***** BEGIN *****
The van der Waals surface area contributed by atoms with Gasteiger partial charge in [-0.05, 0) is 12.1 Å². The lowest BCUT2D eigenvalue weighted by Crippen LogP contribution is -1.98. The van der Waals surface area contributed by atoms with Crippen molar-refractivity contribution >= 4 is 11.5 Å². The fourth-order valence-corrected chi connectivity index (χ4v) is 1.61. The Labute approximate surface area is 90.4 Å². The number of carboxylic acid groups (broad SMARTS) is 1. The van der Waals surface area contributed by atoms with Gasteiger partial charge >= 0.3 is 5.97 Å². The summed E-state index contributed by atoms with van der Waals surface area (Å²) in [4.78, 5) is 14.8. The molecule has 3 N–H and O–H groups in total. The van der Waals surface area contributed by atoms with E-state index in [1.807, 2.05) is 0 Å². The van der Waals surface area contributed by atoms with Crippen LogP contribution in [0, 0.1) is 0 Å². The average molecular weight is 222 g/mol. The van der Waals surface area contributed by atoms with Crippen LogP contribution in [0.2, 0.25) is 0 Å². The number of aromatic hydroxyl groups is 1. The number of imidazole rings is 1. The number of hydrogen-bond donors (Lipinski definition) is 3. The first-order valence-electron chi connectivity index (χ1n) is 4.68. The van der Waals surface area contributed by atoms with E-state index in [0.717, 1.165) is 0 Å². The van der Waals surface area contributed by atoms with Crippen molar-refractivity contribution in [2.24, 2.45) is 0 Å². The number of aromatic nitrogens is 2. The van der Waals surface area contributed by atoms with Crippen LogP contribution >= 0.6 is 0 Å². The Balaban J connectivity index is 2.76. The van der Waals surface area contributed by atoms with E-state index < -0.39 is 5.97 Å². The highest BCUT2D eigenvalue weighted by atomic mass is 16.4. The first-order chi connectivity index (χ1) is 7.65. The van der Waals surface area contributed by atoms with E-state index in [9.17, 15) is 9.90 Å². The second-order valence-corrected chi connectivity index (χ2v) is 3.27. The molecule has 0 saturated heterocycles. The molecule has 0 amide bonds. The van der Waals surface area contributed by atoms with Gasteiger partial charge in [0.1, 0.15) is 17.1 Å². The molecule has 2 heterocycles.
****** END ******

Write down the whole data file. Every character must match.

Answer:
The van der Waals surface area contributed by atoms with Gasteiger partial charge in [-0.05, 0) is 12.1 Å². The lowest BCUT2D eigenvalue weighted by Crippen LogP contribution is -1.98. The van der Waals surface area contributed by atoms with Crippen molar-refractivity contribution >= 4 is 11.5 Å². The fourth-order valence-corrected chi connectivity index (χ4v) is 1.61. The Labute approximate surface area is 90.4 Å². The number of carboxylic acid groups (broad SMARTS) is 1. The van der Waals surface area contributed by atoms with Gasteiger partial charge >= 0.3 is 5.97 Å². The summed E-state index contributed by atoms with van der Waals surface area (Å²) in [4.78, 5) is 14.8. The molecule has 3 N–H and O–H groups in total. The van der Waals surface area contributed by atoms with E-state index in [1.807, 2.05) is 0 Å². The van der Waals surface area contributed by atoms with Crippen LogP contribution in [0, 0.1) is 0 Å². The average molecular weight is 222 g/mol. The van der Waals surface area contributed by atoms with Crippen LogP contribution in [0.2, 0.25) is 0 Å². The number of aromatic hydroxyl groups is 1. The number of imidazole rings is 1. The number of hydrogen-bond donors (Lipinski definition) is 3. The first-order valence-electron chi connectivity index (χ1n) is 4.68. The van der Waals surface area contributed by atoms with E-state index in [0.717, 1.165) is 0 Å². The van der Waals surface area contributed by atoms with Crippen molar-refractivity contribution in [2.24, 2.45) is 0 Å². The number of aromatic nitrogens is 2. The van der Waals surface area contributed by atoms with Crippen LogP contribution >= 0.6 is 0 Å². The Balaban J connectivity index is 2.76. The van der Waals surface area contributed by atoms with E-state index < -0.39 is 5.97 Å². The highest BCUT2D eigenvalue weighted by atomic mass is 16.4. The first-order chi connectivity index (χ1) is 7.65. The van der Waals surface area contributed by atoms with E-state index in [9.17, 15) is 9.90 Å². The second-order valence-corrected chi connectivity index (χ2v) is 3.27. The molecule has 0 saturated heterocycles. The molecule has 0 amide bonds. The van der Waals surface area contributed by atoms with Gasteiger partial charge in [0.1, 0.15) is 17.1 Å². The molecule has 2 heterocycles.